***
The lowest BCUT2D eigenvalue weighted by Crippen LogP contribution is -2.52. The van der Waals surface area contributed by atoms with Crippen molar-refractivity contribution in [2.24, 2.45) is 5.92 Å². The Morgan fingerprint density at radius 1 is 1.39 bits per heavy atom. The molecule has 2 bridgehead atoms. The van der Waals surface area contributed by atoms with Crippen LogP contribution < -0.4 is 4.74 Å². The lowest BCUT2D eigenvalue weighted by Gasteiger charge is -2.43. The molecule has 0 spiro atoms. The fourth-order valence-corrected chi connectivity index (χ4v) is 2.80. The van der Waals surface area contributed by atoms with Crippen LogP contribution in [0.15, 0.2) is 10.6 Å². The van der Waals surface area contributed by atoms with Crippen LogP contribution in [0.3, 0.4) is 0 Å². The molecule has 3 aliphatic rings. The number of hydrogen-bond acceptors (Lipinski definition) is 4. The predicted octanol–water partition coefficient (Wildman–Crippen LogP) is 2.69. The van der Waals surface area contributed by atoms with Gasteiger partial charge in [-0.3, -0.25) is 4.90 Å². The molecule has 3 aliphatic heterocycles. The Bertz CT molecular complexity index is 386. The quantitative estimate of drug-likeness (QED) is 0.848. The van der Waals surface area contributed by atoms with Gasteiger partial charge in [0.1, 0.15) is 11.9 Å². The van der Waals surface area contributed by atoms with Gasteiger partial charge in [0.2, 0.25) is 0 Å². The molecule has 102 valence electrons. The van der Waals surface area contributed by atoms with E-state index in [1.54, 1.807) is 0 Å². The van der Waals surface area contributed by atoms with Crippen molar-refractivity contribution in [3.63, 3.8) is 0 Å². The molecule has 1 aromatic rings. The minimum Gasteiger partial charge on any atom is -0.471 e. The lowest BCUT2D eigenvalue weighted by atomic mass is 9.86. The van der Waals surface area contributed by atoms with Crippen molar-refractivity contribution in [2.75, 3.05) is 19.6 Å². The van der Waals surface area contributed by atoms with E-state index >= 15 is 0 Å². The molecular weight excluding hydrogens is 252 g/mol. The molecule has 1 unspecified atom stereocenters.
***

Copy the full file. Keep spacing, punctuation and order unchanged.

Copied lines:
The lowest BCUT2D eigenvalue weighted by Crippen LogP contribution is -2.52. The van der Waals surface area contributed by atoms with Crippen molar-refractivity contribution in [2.24, 2.45) is 5.92 Å². The Morgan fingerprint density at radius 1 is 1.39 bits per heavy atom. The molecule has 2 bridgehead atoms. The van der Waals surface area contributed by atoms with Crippen LogP contribution < -0.4 is 4.74 Å². The lowest BCUT2D eigenvalue weighted by Gasteiger charge is -2.43. The molecule has 0 spiro atoms. The fourth-order valence-corrected chi connectivity index (χ4v) is 2.80. The van der Waals surface area contributed by atoms with Crippen LogP contribution in [0.15, 0.2) is 10.6 Å². The van der Waals surface area contributed by atoms with Crippen LogP contribution in [0.3, 0.4) is 0 Å². The molecule has 3 aliphatic rings. The number of hydrogen-bond acceptors (Lipinski definition) is 4. The predicted octanol–water partition coefficient (Wildman–Crippen LogP) is 2.69. The van der Waals surface area contributed by atoms with Gasteiger partial charge in [-0.3, -0.25) is 4.90 Å². The molecule has 3 aliphatic heterocycles. The Bertz CT molecular complexity index is 386. The quantitative estimate of drug-likeness (QED) is 0.848. The van der Waals surface area contributed by atoms with Gasteiger partial charge in [0.1, 0.15) is 11.9 Å². The van der Waals surface area contributed by atoms with Gasteiger partial charge in [0.2, 0.25) is 0 Å². The molecule has 102 valence electrons. The van der Waals surface area contributed by atoms with E-state index in [1.54, 1.807) is 0 Å². The van der Waals surface area contributed by atoms with Crippen molar-refractivity contribution in [3.63, 3.8) is 0 Å². The molecule has 1 aromatic rings. The minimum Gasteiger partial charge on any atom is -0.471 e. The lowest BCUT2D eigenvalue weighted by atomic mass is 9.86. The van der Waals surface area contributed by atoms with Crippen molar-refractivity contribution in [2.75, 3.05) is 19.6 Å². The van der Waals surface area contributed by atoms with E-state index >= 15 is 0 Å². The molecular weight excluding hydrogens is 252 g/mol. The molecule has 1 unspecified atom stereocenters.